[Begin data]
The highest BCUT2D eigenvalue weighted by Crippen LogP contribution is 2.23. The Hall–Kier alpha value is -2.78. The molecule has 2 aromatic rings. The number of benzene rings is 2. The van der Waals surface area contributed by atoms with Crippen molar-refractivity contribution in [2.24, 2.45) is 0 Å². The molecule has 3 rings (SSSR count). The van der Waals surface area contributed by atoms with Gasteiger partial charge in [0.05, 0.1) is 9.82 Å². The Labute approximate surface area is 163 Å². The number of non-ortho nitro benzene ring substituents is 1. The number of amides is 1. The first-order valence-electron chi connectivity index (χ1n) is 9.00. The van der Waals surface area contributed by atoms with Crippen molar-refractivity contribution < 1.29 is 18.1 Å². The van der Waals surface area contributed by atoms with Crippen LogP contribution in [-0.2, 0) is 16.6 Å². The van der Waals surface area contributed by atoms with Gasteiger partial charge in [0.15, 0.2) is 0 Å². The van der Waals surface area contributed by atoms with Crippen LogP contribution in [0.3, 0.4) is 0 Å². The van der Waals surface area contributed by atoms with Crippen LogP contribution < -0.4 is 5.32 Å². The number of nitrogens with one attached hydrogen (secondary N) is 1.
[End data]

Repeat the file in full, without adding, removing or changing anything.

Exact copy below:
The highest BCUT2D eigenvalue weighted by Crippen LogP contribution is 2.23. The Hall–Kier alpha value is -2.78. The molecule has 2 aromatic rings. The number of benzene rings is 2. The van der Waals surface area contributed by atoms with Crippen molar-refractivity contribution in [2.24, 2.45) is 0 Å². The molecule has 3 rings (SSSR count). The van der Waals surface area contributed by atoms with Gasteiger partial charge in [0.05, 0.1) is 9.82 Å². The Labute approximate surface area is 163 Å². The number of non-ortho nitro benzene ring substituents is 1. The number of amides is 1. The first-order valence-electron chi connectivity index (χ1n) is 9.00. The van der Waals surface area contributed by atoms with Crippen molar-refractivity contribution < 1.29 is 18.1 Å². The van der Waals surface area contributed by atoms with Crippen LogP contribution in [-0.2, 0) is 16.6 Å². The van der Waals surface area contributed by atoms with Gasteiger partial charge in [0.15, 0.2) is 0 Å². The van der Waals surface area contributed by atoms with Crippen LogP contribution in [0.3, 0.4) is 0 Å². The van der Waals surface area contributed by atoms with Crippen LogP contribution < -0.4 is 5.32 Å². The number of nitrogens with one attached hydrogen (secondary N) is 1.